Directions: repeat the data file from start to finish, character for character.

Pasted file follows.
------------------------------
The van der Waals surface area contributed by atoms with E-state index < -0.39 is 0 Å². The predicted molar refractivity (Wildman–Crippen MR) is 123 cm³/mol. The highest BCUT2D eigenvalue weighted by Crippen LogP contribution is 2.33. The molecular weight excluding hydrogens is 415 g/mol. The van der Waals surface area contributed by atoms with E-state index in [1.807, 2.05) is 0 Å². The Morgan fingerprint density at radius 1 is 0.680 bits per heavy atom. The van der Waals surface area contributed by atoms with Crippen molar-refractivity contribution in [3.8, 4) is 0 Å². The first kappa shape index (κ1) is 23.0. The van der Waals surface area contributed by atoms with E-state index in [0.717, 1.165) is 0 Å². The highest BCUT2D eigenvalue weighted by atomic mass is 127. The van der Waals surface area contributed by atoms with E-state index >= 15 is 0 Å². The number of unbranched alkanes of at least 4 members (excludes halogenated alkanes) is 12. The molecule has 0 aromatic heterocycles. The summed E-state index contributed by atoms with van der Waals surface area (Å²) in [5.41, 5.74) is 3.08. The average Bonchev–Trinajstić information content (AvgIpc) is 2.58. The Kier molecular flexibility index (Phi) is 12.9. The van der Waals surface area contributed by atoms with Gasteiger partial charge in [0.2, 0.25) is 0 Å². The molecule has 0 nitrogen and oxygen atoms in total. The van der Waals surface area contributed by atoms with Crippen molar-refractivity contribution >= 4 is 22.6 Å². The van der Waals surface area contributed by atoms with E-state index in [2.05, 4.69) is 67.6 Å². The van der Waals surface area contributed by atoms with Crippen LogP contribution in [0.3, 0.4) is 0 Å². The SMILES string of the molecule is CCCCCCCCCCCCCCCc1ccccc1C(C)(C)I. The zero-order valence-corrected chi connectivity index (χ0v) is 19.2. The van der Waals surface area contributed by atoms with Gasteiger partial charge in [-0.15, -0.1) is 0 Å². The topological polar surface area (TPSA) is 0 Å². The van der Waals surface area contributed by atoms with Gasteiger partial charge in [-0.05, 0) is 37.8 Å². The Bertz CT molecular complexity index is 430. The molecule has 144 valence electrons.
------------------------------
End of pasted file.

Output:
The van der Waals surface area contributed by atoms with E-state index < -0.39 is 0 Å². The predicted molar refractivity (Wildman–Crippen MR) is 123 cm³/mol. The highest BCUT2D eigenvalue weighted by Crippen LogP contribution is 2.33. The molecular weight excluding hydrogens is 415 g/mol. The van der Waals surface area contributed by atoms with E-state index in [1.807, 2.05) is 0 Å². The Morgan fingerprint density at radius 1 is 0.680 bits per heavy atom. The van der Waals surface area contributed by atoms with Crippen molar-refractivity contribution in [3.8, 4) is 0 Å². The first kappa shape index (κ1) is 23.0. The van der Waals surface area contributed by atoms with E-state index in [0.717, 1.165) is 0 Å². The highest BCUT2D eigenvalue weighted by atomic mass is 127. The van der Waals surface area contributed by atoms with E-state index >= 15 is 0 Å². The number of unbranched alkanes of at least 4 members (excludes halogenated alkanes) is 12. The molecule has 0 aromatic heterocycles. The summed E-state index contributed by atoms with van der Waals surface area (Å²) in [5.41, 5.74) is 3.08. The average Bonchev–Trinajstić information content (AvgIpc) is 2.58. The Kier molecular flexibility index (Phi) is 12.9. The van der Waals surface area contributed by atoms with Gasteiger partial charge in [0.2, 0.25) is 0 Å². The molecule has 0 nitrogen and oxygen atoms in total. The van der Waals surface area contributed by atoms with Crippen molar-refractivity contribution >= 4 is 22.6 Å². The van der Waals surface area contributed by atoms with E-state index in [2.05, 4.69) is 67.6 Å². The van der Waals surface area contributed by atoms with Crippen LogP contribution in [0.3, 0.4) is 0 Å². The SMILES string of the molecule is CCCCCCCCCCCCCCCc1ccccc1C(C)(C)I. The zero-order valence-corrected chi connectivity index (χ0v) is 19.2. The van der Waals surface area contributed by atoms with Gasteiger partial charge in [-0.15, -0.1) is 0 Å². The topological polar surface area (TPSA) is 0 Å². The van der Waals surface area contributed by atoms with Gasteiger partial charge in [-0.05, 0) is 37.8 Å². The Bertz CT molecular complexity index is 430. The molecule has 144 valence electrons.